As an office worker, you have an obligation to take reasonable care of yourself and to ensure your actions do not put others at risk of a health and safety injury.
The Office Safety tool can help you identify hazards and risks associated with the work you do so you can take positive action to keep yourself and others safe in the office.
- Body stressing
- Musculoskeletal disorders
- Musculoskeletal disorder.
- Mental stress.
- Illness and disease.
- Slips, trips and falls.
What you can do for yourself
As an office worker, there are actions you can take.
- Take steps to ensure you understand how to use the furniture, equipment or tools you are provided with to do your job.
- Adjust your workstation and equipment to fit you. While workers come in all shapes and sizes, furniture is generally designed to suit 80% of people. Chances are something about your workstation won’t quite fit you and may put you at risk of an injury if not modified.
- Take reasonable care for your own health and safety.
- Speak up and report hazards, incidents and unsafe behaviours.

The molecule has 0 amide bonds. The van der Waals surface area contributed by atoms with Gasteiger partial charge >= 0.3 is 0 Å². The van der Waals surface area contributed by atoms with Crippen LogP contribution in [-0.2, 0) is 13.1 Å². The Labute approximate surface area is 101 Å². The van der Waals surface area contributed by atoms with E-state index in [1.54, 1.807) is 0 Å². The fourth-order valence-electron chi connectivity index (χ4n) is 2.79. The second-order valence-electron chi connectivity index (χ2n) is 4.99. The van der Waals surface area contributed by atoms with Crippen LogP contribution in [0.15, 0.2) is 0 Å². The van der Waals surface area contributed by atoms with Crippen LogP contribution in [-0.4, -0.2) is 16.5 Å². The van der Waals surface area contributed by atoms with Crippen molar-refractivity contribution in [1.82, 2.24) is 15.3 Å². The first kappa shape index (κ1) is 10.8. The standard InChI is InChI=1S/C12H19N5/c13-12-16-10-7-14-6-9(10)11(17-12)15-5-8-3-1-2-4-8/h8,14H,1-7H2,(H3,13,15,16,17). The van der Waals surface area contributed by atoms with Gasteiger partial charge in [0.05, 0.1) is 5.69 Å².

- Don’t take shortcuts.
- Don’t accept an unsafe situation as normal.
Communication and consultation is vital to building a strong health and safety culture in the workplace. Ways you can contribute include to:
- contribute at meetings
- seek information from your intranet
- establish an open and constructive approach to talking to colleagues and managers
- give feedback on policy and procedures when asked.
What you can do for your team
- Take reasonable care to ensure that your behaviour and actions do not adversely affect the health and safety of others.
What employers can do for office workers
- Have systems, policies and procedures in place to manage work health and safety.
- Provide training.
- Model the behaviours you expect your workforce to follow.
- Promptly act on work health and safety issues raised with you.
For more information, see:
- Employees and other workers for complete information on the role and duties of workers, and practical strategies.
- Ergonomic hazards for information on physical factors in the environment that may cause musculoskeletal injuries, such as sedentary work and slips, trips and falls, and how to eliminate these hazards.